SynopsisNow that Israel has a king, they no longer need Samuel’s leadership. So, in this chapter, he gives them a final address, before handing over the reigns to Saul. He begins the address thusly:
Samuel said to all Israel, “I have listened to everything you said to me and have set a king over you. Now you have a king as your leader. As for me, I am old and gray, and my sons are here with you. I have been your leader from my youth until this day. Here I stand. Testify against me in the presence of the LORD and his anointed. Whose ox have I taken? Whose donkey have I taken? Whom have I cheated? Whom have I oppressed? From whose hand have I accepted a bribe to make me shut my eyes? If I have done any of these, I will make it right.” (verses 1–3)
And of course the people affirm that Samuel has done none of these things. Samuel makes the point again, saying that the LORD is their witness, that they’ve said that he has not cheated them, and they confirm that yes, He is witness.
Having set the record straight on this point, Samuel then begins his address in earnest. He tells them that it was the LORD who appointed Moses and Aaron, and brought the Israelites out of Egypt; and then he says: “Now then, stand here, because I am going to confront you with evidence before the LORD as to all the righteous acts performed by the LORD for you and your fathers.” (verse 7) He then offers the following brief history:
- After Jacob entered Egypt, the Israelites cried out to the LORD for help, and He sent Moses and Aaron to bring the Israelites out of Egypt, and into the Promised Land.
- But the Israelites “forgot the LORD their God” (verse 9), and served the Baals and Ashtoreths.
- So He sold them into the hands of Sisera, the Philistines, and the Moabites.
- Then they confessed their sin to Him, and he sent Gideon, Barak, Jephthah, and Samson to deliver them from their enemies’ hands, and He allowed them to live securely. (The footnote indicates that some manuscripts say “Samuel” and some say “Samson.” I chose to use Samson, although the NIV chose to use Samuel.)
If you fear the LORD and serve and obey him and do not rebel against his commands, and if both you and the king who reigns over you follow the LORD your God—good! But if you do not obey the LORD, and if you rebel against his commands, his hand will be against you, as it was against your fathers. (verses 14–15)
And then, to show the Israelites what an evil thing they did in the eyes of the LORD when they asked for a king, Samuel asks Him to send thunder and rain, which He does. (The passage mentions that it’s the season for wheat harvest, but I don’t know if that means that it’s unusual for it to rain at this time, or if it’s just a loss to the Israelites to lose their wheat to the rain.)
The people repent:
The people all said to Samuel, “Pray to the LORD your God for your servants so that we will not die, for we have added to all our other sins the evil of asking for a king.” (verse 19)
But Samuel tells them not to worry, and ends the passage thusly:
“Do not be afraid,” Samuel replied. “You have done all this evil; yet do not turn away from the LORD, but serve the LORD with all your heart. Do not turn away after useless idols. They can do you no good, nor can they rescue you, because they are useless. For the sake of his great name the LORD will not reject his people, because the LORD was pleased to make you his own. As for me, far be it from me that I should sin against the LORD by failing to pray for you. And I will teach you the way that is good and right. But be sure to fear the LORD and serve him faithfully with all your heart; consider what great things he has done for you. Yet if you persist in doing evil, both you and your king will be swept away.” (verses 20–25)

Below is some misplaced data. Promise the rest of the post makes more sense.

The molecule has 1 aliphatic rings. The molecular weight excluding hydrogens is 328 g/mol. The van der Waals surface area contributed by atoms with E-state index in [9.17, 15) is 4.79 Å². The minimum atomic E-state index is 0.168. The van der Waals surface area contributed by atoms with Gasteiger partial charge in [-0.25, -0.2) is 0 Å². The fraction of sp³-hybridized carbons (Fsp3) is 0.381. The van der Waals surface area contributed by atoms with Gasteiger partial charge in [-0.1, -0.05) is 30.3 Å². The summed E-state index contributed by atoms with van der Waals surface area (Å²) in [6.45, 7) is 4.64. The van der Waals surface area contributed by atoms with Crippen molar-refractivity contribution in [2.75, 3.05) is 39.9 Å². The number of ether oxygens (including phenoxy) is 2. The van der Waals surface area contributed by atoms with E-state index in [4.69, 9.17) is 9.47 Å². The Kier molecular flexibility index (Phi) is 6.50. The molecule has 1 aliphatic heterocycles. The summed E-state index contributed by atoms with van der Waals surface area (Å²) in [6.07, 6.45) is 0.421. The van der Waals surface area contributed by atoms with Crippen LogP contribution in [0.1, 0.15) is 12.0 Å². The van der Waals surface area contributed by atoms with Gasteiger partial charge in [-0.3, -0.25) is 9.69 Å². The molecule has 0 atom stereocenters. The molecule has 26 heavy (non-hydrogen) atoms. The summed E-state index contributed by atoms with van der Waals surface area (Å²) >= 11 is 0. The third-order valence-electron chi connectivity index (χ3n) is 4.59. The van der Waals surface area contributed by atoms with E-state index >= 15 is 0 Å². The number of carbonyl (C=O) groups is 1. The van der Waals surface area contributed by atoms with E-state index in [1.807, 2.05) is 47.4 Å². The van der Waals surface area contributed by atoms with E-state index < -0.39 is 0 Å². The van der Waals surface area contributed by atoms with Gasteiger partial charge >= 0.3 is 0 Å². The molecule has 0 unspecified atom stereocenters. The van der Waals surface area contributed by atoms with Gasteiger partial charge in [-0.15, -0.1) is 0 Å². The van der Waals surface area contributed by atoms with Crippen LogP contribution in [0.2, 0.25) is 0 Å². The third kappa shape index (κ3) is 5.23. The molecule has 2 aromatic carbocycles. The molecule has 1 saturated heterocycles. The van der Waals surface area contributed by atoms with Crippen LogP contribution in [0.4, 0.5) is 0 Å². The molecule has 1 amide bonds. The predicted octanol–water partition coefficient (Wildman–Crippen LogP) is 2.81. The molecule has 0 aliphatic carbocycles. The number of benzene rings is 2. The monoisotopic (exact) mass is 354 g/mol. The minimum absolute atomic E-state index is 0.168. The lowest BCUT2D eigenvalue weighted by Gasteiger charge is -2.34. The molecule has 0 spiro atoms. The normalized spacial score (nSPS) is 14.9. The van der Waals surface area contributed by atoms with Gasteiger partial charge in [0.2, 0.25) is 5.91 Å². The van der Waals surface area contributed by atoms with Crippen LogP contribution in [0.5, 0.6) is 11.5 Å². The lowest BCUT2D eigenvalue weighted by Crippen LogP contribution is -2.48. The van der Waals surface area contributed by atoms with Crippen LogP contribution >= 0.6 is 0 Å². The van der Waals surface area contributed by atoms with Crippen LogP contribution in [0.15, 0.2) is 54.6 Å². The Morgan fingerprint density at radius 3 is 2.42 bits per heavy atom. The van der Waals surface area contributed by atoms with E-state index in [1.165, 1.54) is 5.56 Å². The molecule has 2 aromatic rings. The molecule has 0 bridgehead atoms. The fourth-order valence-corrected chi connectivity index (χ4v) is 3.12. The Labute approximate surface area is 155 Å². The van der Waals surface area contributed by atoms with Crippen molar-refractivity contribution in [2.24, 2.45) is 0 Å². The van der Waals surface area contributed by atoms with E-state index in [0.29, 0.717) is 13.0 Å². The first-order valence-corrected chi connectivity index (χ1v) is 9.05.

ThoughtsBefore Samuel begins “confronting” the Israelites with what the LORD has done for them, he has a prelude in which he reminds them that it was the LORD who appointed Moses and Aaron to lead them out of Egypt, and the LORD who actually brought them out. I think Samuel did this because the Israelites so highly venerated Moses; he had to remind them that, as great as Moses was, he was but a humble servant of the LORD Almighty. It’s all well and good to try and imitate Moses’ example, but never forget that it was actually the LORD who did all of the great works, not Moses—as Moses himself would surely agree.
When Samuel asks the LORD to send thunder and rain, and He does, the people repent, but they ask Samuel to ask pray to his God. I don’t know if this is just a phrase, or if it’s more significant than that, but it’s like the people don’t consider God to be their God, they consider Him to be Samuel’s God; sort of like, “God rules Samuel, and Samuel rules us.”
The last part I quoted from this passage includes a very famous line from Samuel: “… far be it from me that I should sin against the LORD by failing to pray for you….” (verse 23). I’m sure countless pastors have used this quote in sermons. If Samuel were to stop praying for the people—even if they disobey the LORD—it wouldn’t just be a dereliction of his duty, it would be a sin against the LORD. (Actually, that’s an artificial distinction; I guess dereliction of duty would be sin against the LORD—especially if one was a priest!)
When Samuel tells the people not to worry, and that the LORD will not reject them, what reason does he give? Why will the LORD not reject them? For the sake of His great name. God will not abandon them because of who He is, and because of His character. Not because they are good, and not because they deserve it, but because He is good. This was a lesson Samuel wanted the Old Testament Israelites to understand, and it’s a lesson that modern-day Christians need to understand as well.